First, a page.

Tuesday, April 14, 2015

Stanford Board of Trustees rejects BDS

The Stanford Board of Trustees concurs with what we've seen all along.  BDS causes "deep divisions" in the University community and unfavorably impacts campus climate.

Stanford Report, April 14, 2015  Statement of the Stanford Board of Trustees on divestment

For the last several months, Stanford has been evaluating a request submitted by Stanford Students for Justice in Palestine that it divest its endowment holdings of certain companies that do business in Israel. The Board concluded that the university's mission and its responsibility to support and encourage diverse opinions would be compromised by endorsing an institutional position on either side of an issue as complex as the Israel-Palestine conflict. Therefore the Board will not be taking action on this request, nor will it consider this request further.

In coming to this decision, the Board has observed the campus discussion surrounding the issue and received input from the Advisory Panel on Investment Responsibility and Licensing (APIRL). In its deliberations, the Board reflected on the fact that the Stanford community is diverse, with many groups and individuals – faculty, staff, students and alumni – highly engaged on all sides of this issue and other important issues of our time. A diversity of viewpoints and Stanford's commitment to open, thoughtful and civil debate are critical to the educational mission of the university.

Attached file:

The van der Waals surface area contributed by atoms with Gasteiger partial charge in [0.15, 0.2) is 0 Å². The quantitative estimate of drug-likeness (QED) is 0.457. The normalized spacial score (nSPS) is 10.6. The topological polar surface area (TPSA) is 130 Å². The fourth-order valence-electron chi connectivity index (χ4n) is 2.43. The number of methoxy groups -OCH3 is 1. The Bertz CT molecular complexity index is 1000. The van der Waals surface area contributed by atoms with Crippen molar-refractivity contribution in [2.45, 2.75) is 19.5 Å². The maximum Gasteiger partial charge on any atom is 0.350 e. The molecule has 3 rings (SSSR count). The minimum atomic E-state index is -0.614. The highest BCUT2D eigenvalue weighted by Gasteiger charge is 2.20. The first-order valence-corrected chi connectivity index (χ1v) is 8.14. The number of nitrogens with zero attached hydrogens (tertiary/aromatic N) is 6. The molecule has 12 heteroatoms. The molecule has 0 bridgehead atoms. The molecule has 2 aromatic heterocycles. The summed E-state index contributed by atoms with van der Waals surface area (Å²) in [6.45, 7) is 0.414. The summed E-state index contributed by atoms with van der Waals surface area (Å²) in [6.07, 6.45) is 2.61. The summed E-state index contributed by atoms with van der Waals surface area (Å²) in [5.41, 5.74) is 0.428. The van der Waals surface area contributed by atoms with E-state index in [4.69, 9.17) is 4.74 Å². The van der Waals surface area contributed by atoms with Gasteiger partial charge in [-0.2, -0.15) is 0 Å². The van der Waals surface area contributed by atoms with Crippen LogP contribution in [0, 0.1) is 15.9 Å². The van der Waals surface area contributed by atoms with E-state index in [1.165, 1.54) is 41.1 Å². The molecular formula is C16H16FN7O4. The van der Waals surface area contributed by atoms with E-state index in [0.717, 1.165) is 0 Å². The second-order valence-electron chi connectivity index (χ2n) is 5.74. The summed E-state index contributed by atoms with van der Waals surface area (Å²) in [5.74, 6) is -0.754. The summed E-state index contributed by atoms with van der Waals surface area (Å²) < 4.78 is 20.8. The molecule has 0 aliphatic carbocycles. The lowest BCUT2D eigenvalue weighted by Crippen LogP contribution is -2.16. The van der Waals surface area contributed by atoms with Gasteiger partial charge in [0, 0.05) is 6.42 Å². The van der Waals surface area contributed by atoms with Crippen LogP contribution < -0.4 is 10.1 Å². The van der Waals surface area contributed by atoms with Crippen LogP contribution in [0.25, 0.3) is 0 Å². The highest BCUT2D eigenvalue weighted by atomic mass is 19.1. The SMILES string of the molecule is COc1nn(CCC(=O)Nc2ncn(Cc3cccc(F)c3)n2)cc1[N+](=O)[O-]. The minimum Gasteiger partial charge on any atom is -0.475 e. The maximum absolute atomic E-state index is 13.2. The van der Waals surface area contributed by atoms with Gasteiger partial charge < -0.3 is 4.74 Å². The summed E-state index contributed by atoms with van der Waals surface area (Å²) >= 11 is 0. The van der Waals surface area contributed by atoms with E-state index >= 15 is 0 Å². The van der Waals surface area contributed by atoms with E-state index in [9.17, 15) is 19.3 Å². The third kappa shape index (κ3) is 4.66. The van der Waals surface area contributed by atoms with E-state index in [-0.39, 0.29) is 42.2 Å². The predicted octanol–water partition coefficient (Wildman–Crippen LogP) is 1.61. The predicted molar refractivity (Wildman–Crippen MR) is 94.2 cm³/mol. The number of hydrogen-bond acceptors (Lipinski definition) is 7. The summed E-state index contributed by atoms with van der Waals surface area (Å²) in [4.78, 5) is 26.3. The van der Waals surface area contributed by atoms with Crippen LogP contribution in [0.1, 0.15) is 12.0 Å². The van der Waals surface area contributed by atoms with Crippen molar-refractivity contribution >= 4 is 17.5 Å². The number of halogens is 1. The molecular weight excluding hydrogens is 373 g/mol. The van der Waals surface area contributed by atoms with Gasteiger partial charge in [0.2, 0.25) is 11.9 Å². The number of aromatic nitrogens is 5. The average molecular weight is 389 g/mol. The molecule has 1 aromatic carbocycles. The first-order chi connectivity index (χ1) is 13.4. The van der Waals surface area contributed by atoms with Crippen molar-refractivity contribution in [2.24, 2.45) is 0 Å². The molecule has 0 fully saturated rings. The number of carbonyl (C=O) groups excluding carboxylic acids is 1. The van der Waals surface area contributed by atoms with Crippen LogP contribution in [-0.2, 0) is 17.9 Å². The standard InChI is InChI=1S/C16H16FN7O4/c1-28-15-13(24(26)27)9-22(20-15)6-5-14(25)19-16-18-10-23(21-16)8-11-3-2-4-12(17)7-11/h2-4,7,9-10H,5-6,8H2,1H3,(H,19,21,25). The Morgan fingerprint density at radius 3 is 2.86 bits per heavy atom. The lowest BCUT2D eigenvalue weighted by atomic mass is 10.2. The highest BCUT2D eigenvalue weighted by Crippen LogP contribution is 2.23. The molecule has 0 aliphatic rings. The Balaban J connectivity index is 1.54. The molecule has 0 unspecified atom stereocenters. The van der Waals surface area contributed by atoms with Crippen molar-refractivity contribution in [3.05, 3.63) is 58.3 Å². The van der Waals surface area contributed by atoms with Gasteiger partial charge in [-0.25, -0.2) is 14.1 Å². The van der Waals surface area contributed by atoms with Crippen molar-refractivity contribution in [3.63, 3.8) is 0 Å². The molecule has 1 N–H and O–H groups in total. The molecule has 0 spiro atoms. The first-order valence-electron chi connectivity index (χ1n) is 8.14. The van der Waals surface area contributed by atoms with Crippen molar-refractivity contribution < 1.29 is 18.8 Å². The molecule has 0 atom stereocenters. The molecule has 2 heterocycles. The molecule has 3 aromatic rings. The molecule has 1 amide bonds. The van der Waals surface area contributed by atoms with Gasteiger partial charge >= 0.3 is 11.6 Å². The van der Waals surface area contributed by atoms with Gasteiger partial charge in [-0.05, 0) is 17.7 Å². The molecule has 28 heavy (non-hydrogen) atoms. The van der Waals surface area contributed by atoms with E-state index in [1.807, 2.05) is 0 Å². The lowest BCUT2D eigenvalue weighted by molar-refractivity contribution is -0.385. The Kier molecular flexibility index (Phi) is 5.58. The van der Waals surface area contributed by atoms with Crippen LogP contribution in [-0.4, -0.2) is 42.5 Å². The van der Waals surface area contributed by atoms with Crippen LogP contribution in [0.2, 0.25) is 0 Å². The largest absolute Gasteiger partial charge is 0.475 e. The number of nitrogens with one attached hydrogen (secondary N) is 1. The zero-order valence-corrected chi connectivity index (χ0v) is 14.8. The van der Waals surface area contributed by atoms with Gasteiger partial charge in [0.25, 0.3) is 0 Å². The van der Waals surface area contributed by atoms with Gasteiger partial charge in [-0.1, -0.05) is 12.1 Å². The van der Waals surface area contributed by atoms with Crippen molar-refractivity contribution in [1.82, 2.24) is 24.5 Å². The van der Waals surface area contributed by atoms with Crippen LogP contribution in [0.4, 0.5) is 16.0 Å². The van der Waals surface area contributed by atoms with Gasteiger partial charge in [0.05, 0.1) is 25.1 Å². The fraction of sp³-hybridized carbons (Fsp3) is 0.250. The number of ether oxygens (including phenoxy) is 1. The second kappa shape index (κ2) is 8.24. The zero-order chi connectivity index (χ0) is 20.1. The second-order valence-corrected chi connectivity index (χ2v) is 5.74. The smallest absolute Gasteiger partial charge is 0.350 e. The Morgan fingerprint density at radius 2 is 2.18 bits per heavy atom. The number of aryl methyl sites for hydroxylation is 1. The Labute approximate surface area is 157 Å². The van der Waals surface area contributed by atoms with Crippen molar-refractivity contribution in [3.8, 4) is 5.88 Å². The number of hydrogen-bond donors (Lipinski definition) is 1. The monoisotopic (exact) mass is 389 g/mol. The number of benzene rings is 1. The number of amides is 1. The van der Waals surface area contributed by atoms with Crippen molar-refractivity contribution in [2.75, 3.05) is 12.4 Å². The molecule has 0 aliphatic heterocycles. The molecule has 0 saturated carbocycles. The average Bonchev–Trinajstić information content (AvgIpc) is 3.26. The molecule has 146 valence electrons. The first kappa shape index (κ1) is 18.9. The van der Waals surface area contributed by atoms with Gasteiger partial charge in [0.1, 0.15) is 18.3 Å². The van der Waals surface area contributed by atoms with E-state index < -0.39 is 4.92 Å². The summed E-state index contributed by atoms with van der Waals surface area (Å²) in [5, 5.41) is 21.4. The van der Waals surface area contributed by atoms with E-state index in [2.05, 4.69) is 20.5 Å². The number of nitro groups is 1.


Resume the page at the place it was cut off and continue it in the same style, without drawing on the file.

The request from the Stanford Students for Justice in Palestine asserted that Stanford should divest its holdings in certain companies that they claim profit from human rights abuses and violations of international law in Israel/Palestine. Neither the APIRL nor the Board sought to determine the veracity of those claims, or to disprove them.

Rather than explore such issues, the Board focused on the questions of divisiveness and negative impact on its mission as contained in the Statement on Investment Responsibility. The Statement provides that if the Trustees conclude that a specific Trustee action "is likely to impair the capacity of the University to carry out its educational mission (for example, by causing significant adverse action on the part of governmental or other external agencies or groups, or by causing deep divisions within the University community), then the Trustees need not take such action." The Board concluded that any action on this issue would clearly have such an impact.

The Executive Director of Stanford Hillel Rabbi Serena Eisenberg responded:

Hillel applauds the Board of Trustees for this statement which makes clear that  the campaign to single out Israel and isolate specific communities at Stanford based on ethnic, religious, or cultural identity, is harmful to the campus environment and the university's reputation as a world-class educational institution. We steadfastly support the administration's broader efforts to promote debate in a strong intellectual climate, while ensuring that students uphold a civil campus environment.

We are proud of the extraordinarily robust opportunities for Jewish students to explore and develop positive Jewish identities during their college years, through a myriad of Hillel programs, Jewish Studies courses, Israel trips and many other offerings that comprise our flourishing Jewish community on campus...


wkovacs said...

the guys over at israellycool have a different take


Gary Fouse said...

The Trustees actually considered this for several months?? They should have rejected it out of hand.